On July 14, Yasiin Bey and Talib Kweli headlined the annual Brooklyn Hip-Hop Festival as Black Star. But before the pair took the stage for a performance celebrating the 20th anniversary of their album Mos Def & Talib Kweli Are Black Star, they discussed what hip-hop means to them.
Speaking with TV and radio personality Ed Lover on his C’Mon Son podcast, the two rappers spoke on hip-hop separately, with Lover speaking with Bey first, followed by Kweli.
“For me, [Hip-Hop] means everything familiar and homegrown. I don’t know how other people got it. It’s interesting. I was just talking to my man about this: most people may have got [Hip-Hop] on a mixtape or through the mail or [another way]. But me and a lot of people who grew up in that era with me got it outside the window, outside the doorstep,” Bey explained. “I never had any inkling that it would be our career path. There was no way that when I was in school that I thought I’d be doing it for a living, like what Slick Rick was doing. It’s crazy. I guess that question…what’s called ‘Hip-Hop’ and what we were doing are two different things, but [the culture] is like a family member — anything homegrown and dear.”
“I grew up in a world where [Hip-Hop] was the lingua franca. That was it; it was just the language that was spoken. It literally is the native tongue: the language that I spoke to the people closest to me,” the rapper added.
While Bey’s answer speaks more to the culture of hip-hop, Kweli says that it’s the freedom and honesty of hip-hop that makes it what it is.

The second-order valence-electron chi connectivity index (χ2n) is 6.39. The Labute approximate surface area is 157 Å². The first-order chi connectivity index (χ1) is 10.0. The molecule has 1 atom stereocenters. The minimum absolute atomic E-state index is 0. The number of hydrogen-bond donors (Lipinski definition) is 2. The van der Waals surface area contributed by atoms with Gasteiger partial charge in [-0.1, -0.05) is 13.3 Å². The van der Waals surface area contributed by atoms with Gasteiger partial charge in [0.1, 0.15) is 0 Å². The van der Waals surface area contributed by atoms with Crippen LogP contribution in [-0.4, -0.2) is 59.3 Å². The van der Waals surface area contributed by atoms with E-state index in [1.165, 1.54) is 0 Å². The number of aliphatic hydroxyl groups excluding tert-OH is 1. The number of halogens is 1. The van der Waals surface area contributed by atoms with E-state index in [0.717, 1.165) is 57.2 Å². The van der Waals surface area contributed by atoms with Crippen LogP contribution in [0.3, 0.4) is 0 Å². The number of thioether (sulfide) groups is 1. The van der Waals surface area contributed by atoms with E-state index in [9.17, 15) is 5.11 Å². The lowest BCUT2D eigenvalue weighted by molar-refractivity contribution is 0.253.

“[I say ‘honesty’] because you really don’t get successful in Hip-Hop unless you stay true to yourself. Like the Hip-Hop aesthetic — at least the one that I grew up on — was originality,” Kweli said. “We were just talking about clothing and how people might not like André 3000’s clothes, but nobody can front on him when it comes to that Hip-Hop. For me, Hip-Hop has made me more honest with myself. My name is Talib Kweli; my Rap name is Talib Kweli. So on that stage, I gotta be my best self. If I try to be another artist, that’s when I start to fall off or fail.”
“I feel like the best Hip-Hop artists are speaking from within. That’s what you want. You want your favorite Hip-Hop artist to be honest with himself,” he added. “Fans are seductive. They’ll tell you, ‘Oh, do an album just like last time,’ or ‘Do a hit record with this guy’…but when you do that, they get bored, and they don’t feel challenged by you anymore, and they move on to the next hot thing.”
Listen to the podcast in its entirety here.